The holiday season can bring mixed emotions for many. For some, it’s their favorite time of year. For others, it brings feelings of sadness and loss. Seeing old friends and family members may be exciting or may bring up memories of disappointments.
Do you ever get together with your family and notice you’ve all of a sudden become that 13-year-old teenager again who’s arguing with your parents or siblings? Or perhaps you find yourself looking at a sibling and thinking for the first time in 20 years, “Mom always loved her better.” Sometimes when we see family members, we revert to old childhood patterns which may hurt us and remind us of difficult times. Even though we think we’ve worked through these patterns, they just seem to crop right back up.
Feeling depressed or anxious is not unusual during the holiday season. Upcoming dinners, parties, and other family or friend gatherings may cause a great deal of stress. These feelings may be even worse for those who have experienced divorce, lost a loved one, are living far from family and friends, etc.
Here are some tips to “Beat the Holiday Blues”:
- Keep your regular routine.
A change in routine can lead to additional stress. Try to exercise at your usual time, go to meetings that you normally go to, and stick to as normal a diet as you possibly can.
- Think moderation.
While it may be easy to drink and eat too much at parties and special dinners, we should try not to overindulge with food and/or alcohol. Remember, eating and drinking may feel like they temporarily “ease the pain” of the holiday blues, but they can also lead to feelings of guilt.
- Be realistic.
So many of us have an idealized version of what the holidays should be like and are very disappointed when they don’t live up to those expectations. Try to be realistic. Remember, nobody has a perfect holiday or perfect family.
- Stay connected.
Make sure to leave time to spend with friends and/or family who value you. And if they don’t live close by, call them for a “reality check” or some “grounding.” Remember to ask for support if you need it.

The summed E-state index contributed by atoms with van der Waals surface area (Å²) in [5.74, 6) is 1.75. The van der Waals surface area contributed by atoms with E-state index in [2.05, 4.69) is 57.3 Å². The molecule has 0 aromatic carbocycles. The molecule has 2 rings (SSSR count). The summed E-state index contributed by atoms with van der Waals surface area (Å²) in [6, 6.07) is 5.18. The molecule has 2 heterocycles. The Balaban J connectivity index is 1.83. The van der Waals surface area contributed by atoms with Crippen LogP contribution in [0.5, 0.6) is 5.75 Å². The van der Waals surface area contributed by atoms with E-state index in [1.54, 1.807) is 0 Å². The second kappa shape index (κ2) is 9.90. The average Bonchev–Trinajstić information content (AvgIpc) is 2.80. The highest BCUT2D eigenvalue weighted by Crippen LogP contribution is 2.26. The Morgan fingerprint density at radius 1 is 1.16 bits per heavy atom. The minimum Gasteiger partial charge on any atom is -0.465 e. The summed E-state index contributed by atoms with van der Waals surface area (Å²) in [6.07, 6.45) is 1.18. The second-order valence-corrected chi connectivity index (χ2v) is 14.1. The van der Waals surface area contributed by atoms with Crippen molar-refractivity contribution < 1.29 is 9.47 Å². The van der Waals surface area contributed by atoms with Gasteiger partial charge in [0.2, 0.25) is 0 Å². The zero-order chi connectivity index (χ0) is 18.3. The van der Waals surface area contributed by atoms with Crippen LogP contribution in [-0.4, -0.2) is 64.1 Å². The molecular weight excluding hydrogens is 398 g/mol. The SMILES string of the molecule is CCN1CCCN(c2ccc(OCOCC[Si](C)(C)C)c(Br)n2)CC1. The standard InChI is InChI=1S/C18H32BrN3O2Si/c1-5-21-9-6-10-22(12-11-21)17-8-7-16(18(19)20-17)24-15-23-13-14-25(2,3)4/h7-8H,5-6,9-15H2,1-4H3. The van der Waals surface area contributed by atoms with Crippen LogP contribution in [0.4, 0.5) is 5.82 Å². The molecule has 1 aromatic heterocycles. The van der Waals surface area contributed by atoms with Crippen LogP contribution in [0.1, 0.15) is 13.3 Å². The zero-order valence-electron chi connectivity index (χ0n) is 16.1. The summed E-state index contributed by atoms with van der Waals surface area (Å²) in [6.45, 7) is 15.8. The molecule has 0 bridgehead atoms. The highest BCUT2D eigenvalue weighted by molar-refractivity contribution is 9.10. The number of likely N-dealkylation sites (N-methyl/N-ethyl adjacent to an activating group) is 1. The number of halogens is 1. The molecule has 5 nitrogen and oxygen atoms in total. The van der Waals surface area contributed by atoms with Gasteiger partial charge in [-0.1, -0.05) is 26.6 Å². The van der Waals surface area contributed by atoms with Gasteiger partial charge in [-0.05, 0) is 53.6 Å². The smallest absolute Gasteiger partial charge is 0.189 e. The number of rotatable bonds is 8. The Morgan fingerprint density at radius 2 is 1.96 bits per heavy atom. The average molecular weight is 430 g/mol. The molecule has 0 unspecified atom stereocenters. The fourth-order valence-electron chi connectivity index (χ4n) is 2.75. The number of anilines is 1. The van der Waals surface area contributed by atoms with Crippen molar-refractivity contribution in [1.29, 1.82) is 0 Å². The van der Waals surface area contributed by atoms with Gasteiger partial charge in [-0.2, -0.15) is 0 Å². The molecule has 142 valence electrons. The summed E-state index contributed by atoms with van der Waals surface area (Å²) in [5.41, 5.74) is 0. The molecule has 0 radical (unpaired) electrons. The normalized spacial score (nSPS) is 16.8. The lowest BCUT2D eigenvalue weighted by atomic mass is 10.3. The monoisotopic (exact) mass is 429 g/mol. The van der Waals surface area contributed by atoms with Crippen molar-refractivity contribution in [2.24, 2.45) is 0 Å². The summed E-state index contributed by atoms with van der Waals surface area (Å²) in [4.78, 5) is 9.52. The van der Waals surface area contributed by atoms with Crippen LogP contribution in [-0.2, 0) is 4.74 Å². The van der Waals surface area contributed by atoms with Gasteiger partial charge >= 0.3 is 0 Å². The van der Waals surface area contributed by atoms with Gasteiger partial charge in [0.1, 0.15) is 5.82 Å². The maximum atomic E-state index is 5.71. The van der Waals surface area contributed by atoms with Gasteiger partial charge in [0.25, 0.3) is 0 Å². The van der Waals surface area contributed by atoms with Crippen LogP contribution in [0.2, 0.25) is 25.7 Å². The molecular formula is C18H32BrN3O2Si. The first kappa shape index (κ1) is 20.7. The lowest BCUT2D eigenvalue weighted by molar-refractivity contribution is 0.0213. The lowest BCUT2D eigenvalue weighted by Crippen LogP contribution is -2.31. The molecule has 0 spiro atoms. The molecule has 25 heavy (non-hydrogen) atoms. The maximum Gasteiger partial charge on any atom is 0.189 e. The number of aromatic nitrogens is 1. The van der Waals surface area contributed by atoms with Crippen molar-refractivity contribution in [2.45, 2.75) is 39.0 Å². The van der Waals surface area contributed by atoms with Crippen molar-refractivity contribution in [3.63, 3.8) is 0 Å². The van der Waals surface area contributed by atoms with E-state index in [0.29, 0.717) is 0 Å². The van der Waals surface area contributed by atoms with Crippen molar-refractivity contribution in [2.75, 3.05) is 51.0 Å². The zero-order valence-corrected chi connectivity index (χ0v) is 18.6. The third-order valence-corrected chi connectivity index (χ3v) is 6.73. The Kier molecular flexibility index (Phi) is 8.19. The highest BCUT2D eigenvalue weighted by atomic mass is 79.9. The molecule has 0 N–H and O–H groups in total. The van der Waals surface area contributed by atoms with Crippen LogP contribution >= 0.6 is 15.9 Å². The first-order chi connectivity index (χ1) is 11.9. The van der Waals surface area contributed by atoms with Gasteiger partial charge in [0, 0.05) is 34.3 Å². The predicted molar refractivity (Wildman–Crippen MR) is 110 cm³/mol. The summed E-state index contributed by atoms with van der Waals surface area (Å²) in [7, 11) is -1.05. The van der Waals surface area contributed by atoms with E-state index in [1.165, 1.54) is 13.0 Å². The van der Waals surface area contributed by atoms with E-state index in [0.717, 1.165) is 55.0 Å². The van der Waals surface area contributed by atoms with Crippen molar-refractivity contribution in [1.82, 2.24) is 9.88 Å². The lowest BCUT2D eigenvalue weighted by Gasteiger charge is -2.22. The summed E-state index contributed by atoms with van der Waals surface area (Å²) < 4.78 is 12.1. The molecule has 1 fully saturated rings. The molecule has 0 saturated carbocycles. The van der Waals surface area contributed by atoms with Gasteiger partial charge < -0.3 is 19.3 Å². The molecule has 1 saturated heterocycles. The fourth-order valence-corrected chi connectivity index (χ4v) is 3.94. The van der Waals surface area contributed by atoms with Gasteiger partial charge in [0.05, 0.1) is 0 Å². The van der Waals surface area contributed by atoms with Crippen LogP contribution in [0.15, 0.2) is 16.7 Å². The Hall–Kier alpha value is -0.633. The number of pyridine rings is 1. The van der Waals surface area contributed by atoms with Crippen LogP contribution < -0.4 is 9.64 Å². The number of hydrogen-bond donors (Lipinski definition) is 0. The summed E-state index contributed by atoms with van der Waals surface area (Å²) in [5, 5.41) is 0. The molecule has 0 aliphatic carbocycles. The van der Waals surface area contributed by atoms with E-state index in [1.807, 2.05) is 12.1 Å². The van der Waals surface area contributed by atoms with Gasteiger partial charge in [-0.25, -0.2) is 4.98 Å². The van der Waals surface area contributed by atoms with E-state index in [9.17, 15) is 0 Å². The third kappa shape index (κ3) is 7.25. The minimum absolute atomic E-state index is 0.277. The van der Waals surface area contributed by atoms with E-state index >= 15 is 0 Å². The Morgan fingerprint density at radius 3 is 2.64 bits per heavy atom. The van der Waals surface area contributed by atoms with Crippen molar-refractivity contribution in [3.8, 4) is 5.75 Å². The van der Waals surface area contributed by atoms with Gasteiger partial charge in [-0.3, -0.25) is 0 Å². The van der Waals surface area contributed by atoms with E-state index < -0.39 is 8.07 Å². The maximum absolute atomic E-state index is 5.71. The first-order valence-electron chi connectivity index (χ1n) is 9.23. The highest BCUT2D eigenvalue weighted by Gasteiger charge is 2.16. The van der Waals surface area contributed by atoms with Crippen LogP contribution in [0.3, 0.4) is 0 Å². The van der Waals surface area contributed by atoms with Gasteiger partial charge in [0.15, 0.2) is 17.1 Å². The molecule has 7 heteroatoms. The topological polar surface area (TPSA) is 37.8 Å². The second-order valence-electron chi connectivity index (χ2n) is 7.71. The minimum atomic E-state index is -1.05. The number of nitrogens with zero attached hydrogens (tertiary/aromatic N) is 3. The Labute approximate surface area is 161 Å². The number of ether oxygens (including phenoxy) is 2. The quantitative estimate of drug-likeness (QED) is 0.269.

- Throw guilt out the window.
Try not to put unreasonable pressure on yourself to be happy, to rejoice, or even to enjoy the holidays. Likewise, try not to overanalyze your interactions with others. Give yourself a break this holiday season.
- Don't be alone, if you don't want to be.
If you anticipate spending the holidays alone, try to volunteer somewhere, like in a soup kitchen, with children in group homes, or the elderly in various facilities. People will so appreciate you that you may feel better about yourself, but more importantly, you’ll have company.
- Focus on today, not yesterday.
There’s something about being with family and old friends that makes us become who we were and not who we are. When you find yourself reverting to old childhood patterns with family members, try to walk away for a minute and remember who you are now. Also remember that it’s not necessary to play the same role as you did when you were younger, even if others are encouraging you to do so by their behaviors. If there is someone at the get-together who knows what you are like today, make sure to reach out to them and draw them into the interactions. That will help to ground you.
- Just say no.
It’s OK to say no when you’re asked to do more than you can. It’s fine to say no to some invitations and fine to say no to those asking for favors. Remember, this is your holiday too!
- Ask for help.
Holidays are often a time people attempt to take on too much or do too much on their own. It’s OK to ask for help from family and friends. Whether for decorating, shopping, cooking, or a shoulder to lean on, ASK.
- Be good to yourself.
If you’re feeling blue, pamper yourself. Do what feels good, and what you want to do. Try to take a walk or spend time alone, if that’s what you want. Remember, this is your holiday too, and you can be there for yourself just like you try to be for everyone else.
The holidays only come once a year and only last for a few weeks. If you follow these 10 tips, you might just find this year to be more joyful and less stressful.
Original Source: https://www.psychologytoday.com/us/blog/life-without-anxiety/201212/10-tips-surviving-the-holidays